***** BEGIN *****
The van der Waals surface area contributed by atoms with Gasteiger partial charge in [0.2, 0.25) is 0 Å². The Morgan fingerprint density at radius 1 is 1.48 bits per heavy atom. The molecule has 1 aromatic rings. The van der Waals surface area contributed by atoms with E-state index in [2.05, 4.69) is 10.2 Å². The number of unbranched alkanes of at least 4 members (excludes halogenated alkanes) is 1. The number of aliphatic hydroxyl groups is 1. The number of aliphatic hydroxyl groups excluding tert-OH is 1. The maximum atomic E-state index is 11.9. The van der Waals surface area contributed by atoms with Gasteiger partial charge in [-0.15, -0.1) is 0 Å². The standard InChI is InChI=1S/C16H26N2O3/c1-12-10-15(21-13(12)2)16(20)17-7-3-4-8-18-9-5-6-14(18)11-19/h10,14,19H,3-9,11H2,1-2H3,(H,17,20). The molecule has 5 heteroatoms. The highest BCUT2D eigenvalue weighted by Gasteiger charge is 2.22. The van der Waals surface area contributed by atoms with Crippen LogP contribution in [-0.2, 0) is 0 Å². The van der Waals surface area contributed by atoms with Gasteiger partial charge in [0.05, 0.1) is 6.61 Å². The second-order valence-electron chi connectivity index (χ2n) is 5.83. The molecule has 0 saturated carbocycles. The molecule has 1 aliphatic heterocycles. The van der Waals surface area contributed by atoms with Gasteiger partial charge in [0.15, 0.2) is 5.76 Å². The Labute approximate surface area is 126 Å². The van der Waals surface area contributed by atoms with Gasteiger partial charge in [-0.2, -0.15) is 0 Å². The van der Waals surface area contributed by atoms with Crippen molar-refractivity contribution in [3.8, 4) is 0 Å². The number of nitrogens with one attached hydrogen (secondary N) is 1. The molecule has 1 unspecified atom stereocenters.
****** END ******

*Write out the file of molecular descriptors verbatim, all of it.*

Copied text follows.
The van der Waals surface area contributed by atoms with Gasteiger partial charge in [0.2, 0.25) is 0 Å². The Morgan fingerprint density at radius 1 is 1.48 bits per heavy atom. The molecule has 1 aromatic rings. The van der Waals surface area contributed by atoms with E-state index in [2.05, 4.69) is 10.2 Å². The number of unbranched alkanes of at least 4 members (excludes halogenated alkanes) is 1. The number of aliphatic hydroxyl groups is 1. The number of aliphatic hydroxyl groups excluding tert-OH is 1. The maximum atomic E-state index is 11.9. The van der Waals surface area contributed by atoms with Gasteiger partial charge in [-0.15, -0.1) is 0 Å². The standard InChI is InChI=1S/C16H26N2O3/c1-12-10-15(21-13(12)2)16(20)17-7-3-4-8-18-9-5-6-14(18)11-19/h10,14,19H,3-9,11H2,1-2H3,(H,17,20). The molecule has 5 heteroatoms. The highest BCUT2D eigenvalue weighted by Gasteiger charge is 2.22. The van der Waals surface area contributed by atoms with Crippen LogP contribution in [-0.2, 0) is 0 Å². The van der Waals surface area contributed by atoms with Gasteiger partial charge in [0.05, 0.1) is 6.61 Å². The second-order valence-electron chi connectivity index (χ2n) is 5.83. The molecule has 0 saturated carbocycles. The molecule has 1 aliphatic heterocycles. The van der Waals surface area contributed by atoms with Gasteiger partial charge in [0.15, 0.2) is 5.76 Å². The Labute approximate surface area is 126 Å². The van der Waals surface area contributed by atoms with Gasteiger partial charge in [-0.2, -0.15) is 0 Å². The van der Waals surface area contributed by atoms with Crippen molar-refractivity contribution in [3.8, 4) is 0 Å². The number of nitrogens with one attached hydrogen (secondary N) is 1. The molecule has 1 unspecified atom stereocenters.